Rhetorical Analysis Of The Children's Era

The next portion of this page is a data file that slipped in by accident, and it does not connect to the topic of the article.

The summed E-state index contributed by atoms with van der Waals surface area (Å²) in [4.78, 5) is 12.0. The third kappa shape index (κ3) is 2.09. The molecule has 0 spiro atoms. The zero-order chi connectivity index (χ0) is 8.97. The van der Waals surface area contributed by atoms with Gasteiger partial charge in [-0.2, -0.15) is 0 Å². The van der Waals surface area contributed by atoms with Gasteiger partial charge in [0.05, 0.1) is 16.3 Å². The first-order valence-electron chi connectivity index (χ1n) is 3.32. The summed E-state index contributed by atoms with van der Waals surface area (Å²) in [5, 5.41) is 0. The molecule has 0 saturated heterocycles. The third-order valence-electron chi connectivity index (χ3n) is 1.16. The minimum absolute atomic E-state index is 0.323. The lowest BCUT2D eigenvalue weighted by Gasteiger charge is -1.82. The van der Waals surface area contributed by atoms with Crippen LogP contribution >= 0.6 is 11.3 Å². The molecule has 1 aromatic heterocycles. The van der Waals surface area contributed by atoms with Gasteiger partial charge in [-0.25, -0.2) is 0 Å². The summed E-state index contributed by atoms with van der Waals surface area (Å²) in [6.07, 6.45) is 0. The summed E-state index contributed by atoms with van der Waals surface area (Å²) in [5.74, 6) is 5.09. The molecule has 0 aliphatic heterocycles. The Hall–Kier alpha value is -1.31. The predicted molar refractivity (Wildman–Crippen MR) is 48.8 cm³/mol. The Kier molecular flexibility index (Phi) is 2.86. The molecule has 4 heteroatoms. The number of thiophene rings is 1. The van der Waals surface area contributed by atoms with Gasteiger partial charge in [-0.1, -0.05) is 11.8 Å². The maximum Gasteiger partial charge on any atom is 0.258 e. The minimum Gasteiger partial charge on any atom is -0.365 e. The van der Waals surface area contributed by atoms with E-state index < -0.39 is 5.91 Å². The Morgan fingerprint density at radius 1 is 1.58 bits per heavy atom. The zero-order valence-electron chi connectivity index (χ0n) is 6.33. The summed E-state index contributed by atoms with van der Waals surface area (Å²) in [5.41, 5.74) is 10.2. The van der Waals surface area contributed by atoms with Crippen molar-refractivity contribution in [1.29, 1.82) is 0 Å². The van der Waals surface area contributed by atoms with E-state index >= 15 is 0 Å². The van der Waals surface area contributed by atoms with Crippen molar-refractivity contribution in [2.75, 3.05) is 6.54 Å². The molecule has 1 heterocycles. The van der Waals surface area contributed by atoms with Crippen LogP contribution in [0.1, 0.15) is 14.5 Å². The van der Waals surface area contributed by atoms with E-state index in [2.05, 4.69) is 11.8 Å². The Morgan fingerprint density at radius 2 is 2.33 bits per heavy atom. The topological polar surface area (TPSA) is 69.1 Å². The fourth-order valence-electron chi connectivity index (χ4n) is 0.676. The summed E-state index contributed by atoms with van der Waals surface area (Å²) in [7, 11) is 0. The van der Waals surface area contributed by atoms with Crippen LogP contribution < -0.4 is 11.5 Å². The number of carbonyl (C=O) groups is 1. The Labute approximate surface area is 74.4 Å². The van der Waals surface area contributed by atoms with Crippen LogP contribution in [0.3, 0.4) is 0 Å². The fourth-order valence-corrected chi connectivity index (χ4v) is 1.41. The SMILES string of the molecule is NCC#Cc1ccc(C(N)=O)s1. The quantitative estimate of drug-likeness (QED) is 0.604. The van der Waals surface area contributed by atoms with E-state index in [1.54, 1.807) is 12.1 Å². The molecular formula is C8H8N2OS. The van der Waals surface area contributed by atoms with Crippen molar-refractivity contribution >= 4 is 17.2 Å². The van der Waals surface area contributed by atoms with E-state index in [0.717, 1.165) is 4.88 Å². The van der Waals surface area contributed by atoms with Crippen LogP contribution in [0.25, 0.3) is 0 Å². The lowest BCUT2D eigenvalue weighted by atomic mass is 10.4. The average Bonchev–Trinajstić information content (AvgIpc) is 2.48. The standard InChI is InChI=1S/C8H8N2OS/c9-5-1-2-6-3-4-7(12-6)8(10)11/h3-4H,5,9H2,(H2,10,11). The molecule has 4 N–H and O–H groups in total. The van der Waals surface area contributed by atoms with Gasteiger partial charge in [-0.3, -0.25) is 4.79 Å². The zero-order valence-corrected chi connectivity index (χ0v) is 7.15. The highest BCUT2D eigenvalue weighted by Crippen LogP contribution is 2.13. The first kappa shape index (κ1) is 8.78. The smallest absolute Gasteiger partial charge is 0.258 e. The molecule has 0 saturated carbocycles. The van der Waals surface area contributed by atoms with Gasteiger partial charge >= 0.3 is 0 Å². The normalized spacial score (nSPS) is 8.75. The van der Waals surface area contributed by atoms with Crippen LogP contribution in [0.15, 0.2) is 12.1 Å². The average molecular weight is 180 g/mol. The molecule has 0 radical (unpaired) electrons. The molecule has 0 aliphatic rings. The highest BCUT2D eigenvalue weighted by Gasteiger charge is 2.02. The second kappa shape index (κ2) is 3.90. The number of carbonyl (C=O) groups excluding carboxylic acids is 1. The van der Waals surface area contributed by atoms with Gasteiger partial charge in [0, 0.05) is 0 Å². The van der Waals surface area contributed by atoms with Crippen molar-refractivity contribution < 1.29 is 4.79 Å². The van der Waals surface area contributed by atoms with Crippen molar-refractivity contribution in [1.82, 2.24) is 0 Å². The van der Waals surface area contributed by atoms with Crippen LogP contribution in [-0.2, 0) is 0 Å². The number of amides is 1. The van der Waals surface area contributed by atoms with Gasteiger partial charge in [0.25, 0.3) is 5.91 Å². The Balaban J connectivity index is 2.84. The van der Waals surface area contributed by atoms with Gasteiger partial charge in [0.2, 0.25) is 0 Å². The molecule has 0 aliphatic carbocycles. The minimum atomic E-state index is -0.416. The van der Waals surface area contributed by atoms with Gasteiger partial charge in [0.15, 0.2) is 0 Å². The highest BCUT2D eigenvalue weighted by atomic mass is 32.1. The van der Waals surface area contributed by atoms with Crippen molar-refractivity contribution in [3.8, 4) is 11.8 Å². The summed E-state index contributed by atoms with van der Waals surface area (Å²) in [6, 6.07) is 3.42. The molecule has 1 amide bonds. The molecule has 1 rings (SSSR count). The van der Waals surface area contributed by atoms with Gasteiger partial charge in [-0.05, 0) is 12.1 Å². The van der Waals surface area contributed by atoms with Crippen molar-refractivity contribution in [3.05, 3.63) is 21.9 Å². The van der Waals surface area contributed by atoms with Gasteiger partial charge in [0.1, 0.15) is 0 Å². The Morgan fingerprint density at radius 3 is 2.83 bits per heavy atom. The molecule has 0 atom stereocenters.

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The Children’s Era by Margaret Sanger: A Rhetorical Analysis Founder of Planned Parenthood, Margaret Sanger, in her speech at the 1925 birth control conference, The Children’s Era, explains the downfalls in American society when it comes to raising children. Through this speech, Sanger is trying to further promote her nonprofit organization and display the benefits of birth control. She appears to show compassionate characteristics towards children, more specifically the future American children, as she adopts an urgent tone to encompass her listeners into her ultimate goal, widespread, effective birth control methods. Rhetorical questions are key in Sanger’s speech as not all those at the conference completely agree with Sanger’s stance on birth control. There are undoubtedly people in the crowd and at the conference for the sheer purpose of disagreeing with her and her colleagues. She stays on top of their rebuttals with a barrage of rhetorical questions. Not only does she use rhetorical questions to address counter arguments, but Sanger also uses questions like “Why has so little been accomplished?—in spite of all our acknowledged love of children, all our generosity, all our good-will, all the enormous spending of millions on philanthropy and charities, all our warm hearted sentiment, all our incessant activity and social consciousness? Why?” to instill into her listeners’ minds the idea that even after all of these efforts, the children’s lives must still be made
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